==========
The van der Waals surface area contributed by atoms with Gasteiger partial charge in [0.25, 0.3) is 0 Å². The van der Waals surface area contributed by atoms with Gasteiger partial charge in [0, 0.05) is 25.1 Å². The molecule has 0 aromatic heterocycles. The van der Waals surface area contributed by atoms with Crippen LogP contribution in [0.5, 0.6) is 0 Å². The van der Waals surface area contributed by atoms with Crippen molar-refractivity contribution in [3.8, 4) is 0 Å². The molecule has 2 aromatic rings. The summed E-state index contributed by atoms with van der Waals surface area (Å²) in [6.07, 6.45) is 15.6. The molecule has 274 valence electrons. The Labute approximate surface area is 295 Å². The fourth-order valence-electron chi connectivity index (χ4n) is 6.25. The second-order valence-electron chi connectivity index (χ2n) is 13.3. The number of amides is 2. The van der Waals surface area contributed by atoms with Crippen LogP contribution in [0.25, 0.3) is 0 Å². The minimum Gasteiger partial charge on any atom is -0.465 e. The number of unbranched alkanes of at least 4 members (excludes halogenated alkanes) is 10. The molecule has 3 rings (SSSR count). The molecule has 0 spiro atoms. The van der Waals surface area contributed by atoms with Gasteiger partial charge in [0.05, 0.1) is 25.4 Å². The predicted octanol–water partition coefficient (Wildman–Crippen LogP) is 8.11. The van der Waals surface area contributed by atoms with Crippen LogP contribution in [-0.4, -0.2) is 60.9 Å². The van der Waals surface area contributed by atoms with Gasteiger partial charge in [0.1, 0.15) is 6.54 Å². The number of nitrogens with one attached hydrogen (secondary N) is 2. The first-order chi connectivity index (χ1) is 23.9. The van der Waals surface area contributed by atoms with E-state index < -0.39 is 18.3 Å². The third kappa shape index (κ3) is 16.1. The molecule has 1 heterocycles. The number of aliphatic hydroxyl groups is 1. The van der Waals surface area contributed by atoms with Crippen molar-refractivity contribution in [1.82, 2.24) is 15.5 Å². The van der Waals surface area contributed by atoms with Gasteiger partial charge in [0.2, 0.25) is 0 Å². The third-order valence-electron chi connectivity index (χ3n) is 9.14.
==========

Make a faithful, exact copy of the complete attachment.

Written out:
The van der Waals surface area contributed by atoms with Gasteiger partial charge in [0.25, 0.3) is 0 Å². The van der Waals surface area contributed by atoms with Gasteiger partial charge in [0, 0.05) is 25.1 Å². The molecule has 0 aromatic heterocycles. The van der Waals surface area contributed by atoms with Crippen LogP contribution in [0.5, 0.6) is 0 Å². The van der Waals surface area contributed by atoms with Crippen molar-refractivity contribution in [3.8, 4) is 0 Å². The molecule has 2 aromatic rings. The summed E-state index contributed by atoms with van der Waals surface area (Å²) in [6.07, 6.45) is 15.6. The molecule has 274 valence electrons. The Labute approximate surface area is 295 Å². The fourth-order valence-electron chi connectivity index (χ4n) is 6.25. The second-order valence-electron chi connectivity index (χ2n) is 13.3. The number of amides is 2. The van der Waals surface area contributed by atoms with Crippen LogP contribution in [0.25, 0.3) is 0 Å². The minimum Gasteiger partial charge on any atom is -0.465 e. The number of unbranched alkanes of at least 4 members (excludes halogenated alkanes) is 10. The molecule has 3 rings (SSSR count). The molecule has 0 spiro atoms. The van der Waals surface area contributed by atoms with Gasteiger partial charge in [0.05, 0.1) is 25.4 Å². The predicted octanol–water partition coefficient (Wildman–Crippen LogP) is 8.11. The van der Waals surface area contributed by atoms with Crippen LogP contribution in [-0.4, -0.2) is 60.9 Å². The van der Waals surface area contributed by atoms with Gasteiger partial charge in [0.1, 0.15) is 6.54 Å². The number of nitrogens with one attached hydrogen (secondary N) is 2. The first-order chi connectivity index (χ1) is 23.9. The van der Waals surface area contributed by atoms with E-state index < -0.39 is 18.3 Å². The third kappa shape index (κ3) is 16.1. The molecule has 1 heterocycles. The number of aliphatic hydroxyl groups is 1. The van der Waals surface area contributed by atoms with Crippen molar-refractivity contribution in [1.82, 2.24) is 15.5 Å². The van der Waals surface area contributed by atoms with Gasteiger partial charge in [0.2, 0.25) is 0 Å². The third-order valence-electron chi connectivity index (χ3n) is 9.14.